I Saw A Film Today… Act of Valor

In every review I have ever done, I have always started with an introduction. Until this moment I’ve never really pondered on why I have done this. But now sitting here without an introduction to this film, I now do. And I’ve come to the conclusion that it’s my way of having a dialogue with you, the reader. In the review, I am informer, voicing thoughts and opinions but never making a personal connection. The introduction is my way of connecting with you I guess. And now when I am lost on what to put in this introduction, I am revealing this to you. That’s why I do introductions, for the most part.

******

Summarizing this film would prove useless if you have glanced at an active television lately. The trailer has been relentlessly played on every commercial break for the past few weeks. And if you have seen one of these previews, you will get the gist of what the film is about.

But in case you haven’t a clue what I’m talking about then I’ll briefly fill you in. Two ‘merican hatin’ foreigners have come together to bring down the states by sneaking suicide bombers through underground tunnels from Mexico. But that’s not really important, because the real purpose of this film is guns and explosions, with a few scenes of hammy dialogue in between.

The biggest problem out of the numerous others is the real active duty U.S. Navy Seals in this film are not really allowed to be real. The dialogue and script in this film would give a b-list director reason to pass on it. I have no problem with fact that they don’t use actors to be the Seals. I just wish they would have allowed them to actually interact the way they interact.

The story isn’t original either. The entire film plays like levels in the Call of Duty series of video games. In fact, those who have played the Modern Warfare series will notice certain scenes resemble those from the first game. I’m not even going to sugar coat it: the directors stole certain elements from it. Why didn’t they just call it Call of Duty: No Truck Survives?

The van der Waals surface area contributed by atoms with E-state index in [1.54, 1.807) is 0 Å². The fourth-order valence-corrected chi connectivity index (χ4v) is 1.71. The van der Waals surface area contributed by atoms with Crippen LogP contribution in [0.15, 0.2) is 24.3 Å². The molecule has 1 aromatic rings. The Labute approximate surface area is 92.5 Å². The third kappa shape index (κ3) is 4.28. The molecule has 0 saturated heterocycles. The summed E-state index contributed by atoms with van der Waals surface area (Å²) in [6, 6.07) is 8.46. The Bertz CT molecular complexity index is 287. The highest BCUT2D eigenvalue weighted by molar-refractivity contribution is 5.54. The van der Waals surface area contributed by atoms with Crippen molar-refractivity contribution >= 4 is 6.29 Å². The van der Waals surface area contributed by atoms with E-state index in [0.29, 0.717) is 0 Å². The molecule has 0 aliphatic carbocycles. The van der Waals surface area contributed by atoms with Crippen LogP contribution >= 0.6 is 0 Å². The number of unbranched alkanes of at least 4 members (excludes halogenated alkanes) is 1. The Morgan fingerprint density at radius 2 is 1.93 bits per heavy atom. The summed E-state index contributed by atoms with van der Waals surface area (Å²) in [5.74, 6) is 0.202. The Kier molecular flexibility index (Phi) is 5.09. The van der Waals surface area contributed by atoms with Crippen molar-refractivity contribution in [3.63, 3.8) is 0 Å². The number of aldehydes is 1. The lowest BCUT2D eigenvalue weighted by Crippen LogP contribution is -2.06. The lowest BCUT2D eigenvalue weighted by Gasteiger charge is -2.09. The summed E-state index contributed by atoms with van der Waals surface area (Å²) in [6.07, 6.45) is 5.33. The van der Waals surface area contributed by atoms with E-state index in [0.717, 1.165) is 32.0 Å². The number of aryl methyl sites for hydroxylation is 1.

This isn’t the real problem with the story. It’s just so similar and unthrilling. The film would have benefited if they had skipped the unnecessary back story and just jumped right into the action, like in Battle: Los Angeles. The saving grace of Act of Valor was the final 45 minutes or so. This is the only time the action gets any sort of a jolt of excitement. And the final minutes of the movie are the only time any emotion is believable. Too late too soon? Almost.

The cast is nothing short of mediocre. The cast of Seals are given names but ultimately remain nameless. You know them by “that sniper guy” and “the soon to-be dad”. As I said earlier, the dialogue is forced. And the banter between them are false. They really can’t be blamed though. They’re not actors. But the actors are just about as effective. The two baddies are just stereotypes. The overconfident and extravagant middle man is the supplier. The strong, silent guy is the one who actually does all the work is the other. And the rest are just forgettable.

This film was originally slated to be a recruiting film to get young men to join the military. How this turned into a full-fledged Hollywood production is beyond me. It’s an action film now, one deep-fried in red, white, and blue juices and served with a side of apple pie. If that is your cup of tea, have at it then.

Verdict: RENT IT!

*Rated R for strong violence including some torture, and for language.

**Thank you to my cousin Scott for sharing this cinematic adventure with me.

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